Does Fibromyalgia Cause Bruising?
Some days are better than others for sufferers of fibromyalgia. The not-so-good days can make you feel like you’ve been beaten black and blue. The slightest touch, handshake, hug or squeeze can be excruciating — leaving you sore, achy and shying away from contact with those you love. One sufferer of fibromyalgia described it this way:
“Every inch of me feels bruised, tender to touch. My shirt brushing against my arm feels like someone pushing on a bruise. First it was just my upper arms, then my shoulders, chest and stomach joined in this tender-fest. When I bend down, my skin hurts as it wrinkles against itself.”
Oftentimes, that bruised feeling is much more than a feeling; it is actual bruises — unexplained marks on the arms, legs, hips and various parts of the body. I experienced this myself just yesterday.
During my nightly facial cleansing, I went to dry my face and just below my left eye, was an unsightly purple bruise. I had not bumped my face or rubbed my eyes with excessive pressure — at least not enough to cause bruising — yet there it was for all to see!
Bruising and Tender Skin
It is estimated that between 70 and 80 percent of people with fibromyalgia suffer from skin problems associated with their illness. On top of the skin problems, these complaints often make fibromyalgia symptoms even worse.
Besides the added pain, they can be unsightly, and cause some FM sufferers to shy away from social activities. It just seems easier to stay home than to cope with the embarrassment or the discomfort of trying to explain.
Two common skin problems are:
- Tender skin: As previously mentioned, many fibromyalgia sufferers report that their skin actually hurts when it is touched. Referred to as allodynia, this sensitive skin can cause numerous problems, from redness and swelling, to bruising and scarring. Although the causes of tender skin are still a mystery to doctors, scientists and researchers, it is speculated that allodynia may be a direct result of a dysfunction in the brain’s central nervous system. Fibromyalgia prevents the brain from reading pain signals correctly, and this may cause the skin to feel sore or tender to the touch.
- Rashes: A fibromyalgia skin rash often develops on the body as a result of dry skin and itching. These skin rashes appear as raised bumps on the skin, and can often be scaly to the touch. Some sufferers have noted that after scratching these areas even lightly, deep bruising occurs lasting for days and sometimes weeks.
Where Are These Unexplained Bruises Coming From?
For a suffer of FM, pain is an everyday occurrence so sometimes a bump to the leg, stub of a toe, or pinch of a finger might not go as noticed as it would by someone who does not deal with pain on a daily basis. Pain is a trigger that something is wrong or something has happened that needs attention. However, if pain is a part of one’s every day life, certain accidents may not even be noticed until an “unexplained” bruise suddenly appears.
Some of the more obvious causes of bruises, and why they seem to appear out of nowhere, include:
- Clumsiness: Due to loss of mobility at times, those suffering from fibromyalgia find they are clumsier than they have been in the past. Disequilibrium (imbalance in your inner ear) can cause dizziness and lightheadedness to the point of wobbling and bumping into furniture and walls. This could account for some of the bruising we don’t even notice until later.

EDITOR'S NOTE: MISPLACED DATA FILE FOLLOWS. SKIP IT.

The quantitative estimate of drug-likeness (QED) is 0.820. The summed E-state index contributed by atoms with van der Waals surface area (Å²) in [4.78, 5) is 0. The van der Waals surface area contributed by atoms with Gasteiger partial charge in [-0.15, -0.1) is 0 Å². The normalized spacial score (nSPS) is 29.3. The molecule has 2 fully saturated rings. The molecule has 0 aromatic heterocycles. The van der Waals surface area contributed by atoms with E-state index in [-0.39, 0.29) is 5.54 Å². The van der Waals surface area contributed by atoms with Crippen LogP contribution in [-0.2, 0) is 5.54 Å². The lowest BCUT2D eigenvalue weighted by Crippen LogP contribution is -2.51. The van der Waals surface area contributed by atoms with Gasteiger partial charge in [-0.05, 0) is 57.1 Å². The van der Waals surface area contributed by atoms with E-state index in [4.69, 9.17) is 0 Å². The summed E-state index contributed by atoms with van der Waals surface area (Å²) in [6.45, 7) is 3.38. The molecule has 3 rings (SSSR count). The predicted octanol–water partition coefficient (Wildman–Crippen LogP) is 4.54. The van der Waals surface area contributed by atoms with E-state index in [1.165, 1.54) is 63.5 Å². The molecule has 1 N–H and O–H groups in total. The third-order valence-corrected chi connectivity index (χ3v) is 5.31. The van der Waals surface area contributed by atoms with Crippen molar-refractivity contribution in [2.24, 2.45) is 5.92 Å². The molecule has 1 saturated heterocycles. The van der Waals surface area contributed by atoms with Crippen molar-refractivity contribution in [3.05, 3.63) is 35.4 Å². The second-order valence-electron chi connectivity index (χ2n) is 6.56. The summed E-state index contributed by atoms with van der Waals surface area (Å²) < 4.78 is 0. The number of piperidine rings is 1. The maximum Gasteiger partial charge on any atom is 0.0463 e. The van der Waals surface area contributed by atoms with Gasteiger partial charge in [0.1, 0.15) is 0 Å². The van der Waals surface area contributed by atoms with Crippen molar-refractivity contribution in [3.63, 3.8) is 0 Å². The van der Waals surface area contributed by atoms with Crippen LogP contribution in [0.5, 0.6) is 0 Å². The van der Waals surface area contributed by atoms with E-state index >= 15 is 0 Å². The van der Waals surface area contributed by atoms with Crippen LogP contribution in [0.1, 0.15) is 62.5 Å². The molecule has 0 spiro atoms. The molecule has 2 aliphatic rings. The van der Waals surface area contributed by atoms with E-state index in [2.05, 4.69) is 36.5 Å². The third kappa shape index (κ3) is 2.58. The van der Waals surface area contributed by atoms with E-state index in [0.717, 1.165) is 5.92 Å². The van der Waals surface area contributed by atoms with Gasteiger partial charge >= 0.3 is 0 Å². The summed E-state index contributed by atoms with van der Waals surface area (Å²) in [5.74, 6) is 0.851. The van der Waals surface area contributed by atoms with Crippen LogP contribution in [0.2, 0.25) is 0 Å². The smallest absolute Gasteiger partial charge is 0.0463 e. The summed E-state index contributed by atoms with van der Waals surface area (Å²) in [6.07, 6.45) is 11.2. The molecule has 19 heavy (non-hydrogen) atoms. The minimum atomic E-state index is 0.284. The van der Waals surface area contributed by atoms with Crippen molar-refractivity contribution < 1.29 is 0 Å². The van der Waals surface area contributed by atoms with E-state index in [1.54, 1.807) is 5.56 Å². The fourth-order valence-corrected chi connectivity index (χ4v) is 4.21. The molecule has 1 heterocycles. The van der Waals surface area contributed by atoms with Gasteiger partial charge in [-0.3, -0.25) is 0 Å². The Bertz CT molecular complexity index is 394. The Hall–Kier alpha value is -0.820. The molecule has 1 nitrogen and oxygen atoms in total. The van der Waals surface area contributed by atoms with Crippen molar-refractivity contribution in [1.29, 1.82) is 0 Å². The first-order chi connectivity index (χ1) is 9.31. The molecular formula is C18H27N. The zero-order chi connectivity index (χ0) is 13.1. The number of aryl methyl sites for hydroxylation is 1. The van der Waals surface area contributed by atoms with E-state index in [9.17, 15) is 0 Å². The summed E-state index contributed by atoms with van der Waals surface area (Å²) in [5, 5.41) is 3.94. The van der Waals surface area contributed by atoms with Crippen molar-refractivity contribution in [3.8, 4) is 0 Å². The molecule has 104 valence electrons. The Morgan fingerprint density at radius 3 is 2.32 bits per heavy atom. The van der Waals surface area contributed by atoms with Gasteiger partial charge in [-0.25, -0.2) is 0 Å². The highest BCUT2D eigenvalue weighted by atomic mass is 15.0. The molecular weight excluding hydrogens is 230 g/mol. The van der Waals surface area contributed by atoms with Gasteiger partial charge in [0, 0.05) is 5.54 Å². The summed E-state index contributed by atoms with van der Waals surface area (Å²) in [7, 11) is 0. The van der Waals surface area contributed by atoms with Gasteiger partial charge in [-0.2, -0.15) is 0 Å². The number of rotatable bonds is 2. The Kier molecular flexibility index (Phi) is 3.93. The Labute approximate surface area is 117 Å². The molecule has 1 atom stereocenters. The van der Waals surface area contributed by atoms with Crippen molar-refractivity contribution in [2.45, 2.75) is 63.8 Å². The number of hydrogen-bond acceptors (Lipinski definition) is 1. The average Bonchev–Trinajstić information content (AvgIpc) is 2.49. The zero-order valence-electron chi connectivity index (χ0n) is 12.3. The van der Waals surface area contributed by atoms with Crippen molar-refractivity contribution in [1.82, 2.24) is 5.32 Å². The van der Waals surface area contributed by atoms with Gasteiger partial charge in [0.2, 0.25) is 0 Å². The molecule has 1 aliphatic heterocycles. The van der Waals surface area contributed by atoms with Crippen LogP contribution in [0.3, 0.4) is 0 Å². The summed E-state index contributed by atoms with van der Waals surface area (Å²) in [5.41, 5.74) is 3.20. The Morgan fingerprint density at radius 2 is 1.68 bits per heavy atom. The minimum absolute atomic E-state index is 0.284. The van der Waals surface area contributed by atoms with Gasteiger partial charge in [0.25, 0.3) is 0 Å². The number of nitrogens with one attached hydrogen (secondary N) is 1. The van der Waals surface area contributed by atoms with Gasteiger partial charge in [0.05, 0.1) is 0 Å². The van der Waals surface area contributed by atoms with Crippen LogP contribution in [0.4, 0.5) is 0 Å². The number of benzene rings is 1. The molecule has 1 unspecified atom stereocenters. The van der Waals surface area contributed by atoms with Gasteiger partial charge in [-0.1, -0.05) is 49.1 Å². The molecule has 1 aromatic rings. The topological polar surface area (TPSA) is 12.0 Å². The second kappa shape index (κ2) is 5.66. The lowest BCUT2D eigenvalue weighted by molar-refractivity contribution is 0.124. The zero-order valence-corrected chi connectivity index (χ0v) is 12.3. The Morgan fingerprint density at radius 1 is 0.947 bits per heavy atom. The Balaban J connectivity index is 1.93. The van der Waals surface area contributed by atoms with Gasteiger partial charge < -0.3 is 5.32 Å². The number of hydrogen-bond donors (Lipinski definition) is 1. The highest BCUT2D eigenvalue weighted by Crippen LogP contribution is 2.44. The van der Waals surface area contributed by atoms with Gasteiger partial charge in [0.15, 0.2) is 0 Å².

- Fibro fog: Whether because of chronic fatigue, poor sleep, persistent pain, vitamin deficiencies, etc., FM sufferers struggle with forgetfulness, clarity of thinking and more. It is possible that certain accidents during the day that might have caused bruising were simply forgotten.
- Sleep deprivation: Due to the lack of sleep, muscle repair does not occur properly for those suffering with fibromyalgia, and therefore muscles take longer to heal and regenerate after micro injuries or trauma, as is experienced by everyone in day to day life.
How to Cope
If you are experiencing easy bruising on a frequent basis, there are some practical things you can do to reduce the risk of trauma to your skin and muscles. If involved in more strenuous activities, wear protective clothing.
If kneeling, put padding under your knees and legs. If working with arms resting on a desk or countertop, place a soft cloth or small pillow under your arms. Avoid activities that will lead to hard blows.
If bruising comes along with a rash or itchy skin, ask your doctor about creams or ointments to combat the urge to scratch, thus avoiding possible bruising.
In addition, oral medications may need to be adjusted for severe bruising; however, never stop taking any medications or supplements without first talking with your doctor. Should the bruising become severe, there could be another underlying condition; report significant changes to your doctor.
Finally, treat yourself with the utmost care. Some things cannot be avoided. Do not beat yourself up mentally for physical conditions beyond your control. Make the changes you can and be accepting of yourself and the things that cannot be avoided.
Make every effort to enjoy each day and experience pleasurable moments in your day, no matter how small. There is life beyond the flare-ups, pain and daily irritations. Keep pressing through!